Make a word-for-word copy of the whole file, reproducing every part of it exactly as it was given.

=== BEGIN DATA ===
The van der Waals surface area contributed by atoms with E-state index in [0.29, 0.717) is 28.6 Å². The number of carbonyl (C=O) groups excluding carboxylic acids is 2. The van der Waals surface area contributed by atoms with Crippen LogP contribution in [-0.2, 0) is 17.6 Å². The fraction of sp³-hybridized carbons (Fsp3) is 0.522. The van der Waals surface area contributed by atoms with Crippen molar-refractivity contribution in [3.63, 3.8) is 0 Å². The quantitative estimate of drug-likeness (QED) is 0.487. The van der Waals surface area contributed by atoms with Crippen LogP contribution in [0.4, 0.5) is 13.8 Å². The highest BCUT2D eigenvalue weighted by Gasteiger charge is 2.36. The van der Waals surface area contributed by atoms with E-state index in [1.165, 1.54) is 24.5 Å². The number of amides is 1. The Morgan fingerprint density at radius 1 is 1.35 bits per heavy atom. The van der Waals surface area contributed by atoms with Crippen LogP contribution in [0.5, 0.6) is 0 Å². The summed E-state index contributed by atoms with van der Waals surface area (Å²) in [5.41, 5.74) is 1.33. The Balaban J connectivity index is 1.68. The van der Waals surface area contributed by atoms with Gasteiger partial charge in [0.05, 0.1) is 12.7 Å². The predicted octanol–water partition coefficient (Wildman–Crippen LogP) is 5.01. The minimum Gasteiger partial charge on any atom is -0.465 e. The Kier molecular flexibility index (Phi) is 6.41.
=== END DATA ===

The van der Waals surface area contributed by atoms with E-state index in [0.29, 0.717) is 28.6 Å². The number of carbonyl (C=O) groups excluding carboxylic acids is 2. The van der Waals surface area contributed by atoms with Crippen LogP contribution in [-0.2, 0) is 17.6 Å². The fraction of sp³-hybridized carbons (Fsp3) is 0.522. The van der Waals surface area contributed by atoms with Crippen molar-refractivity contribution in [3.63, 3.8) is 0 Å². The quantitative estimate of drug-likeness (QED) is 0.487. The van der Waals surface area contributed by atoms with Crippen LogP contribution in [0.4, 0.5) is 13.8 Å². The highest BCUT2D eigenvalue weighted by Gasteiger charge is 2.36. The van der Waals surface area contributed by atoms with E-state index in [1.165, 1.54) is 24.5 Å². The number of amides is 1. The Morgan fingerprint density at radius 1 is 1.35 bits per heavy atom. The van der Waals surface area contributed by atoms with Crippen LogP contribution in [0.5, 0.6) is 0 Å². The summed E-state index contributed by atoms with van der Waals surface area (Å²) in [5.41, 5.74) is 1.33. The Balaban J connectivity index is 1.68. The van der Waals surface area contributed by atoms with Gasteiger partial charge in [0.05, 0.1) is 12.7 Å². The predicted octanol–water partition coefficient (Wildman–Crippen LogP) is 5.01. The minimum Gasteiger partial charge on any atom is -0.465 e. The Kier molecular flexibility index (Phi) is 6.41.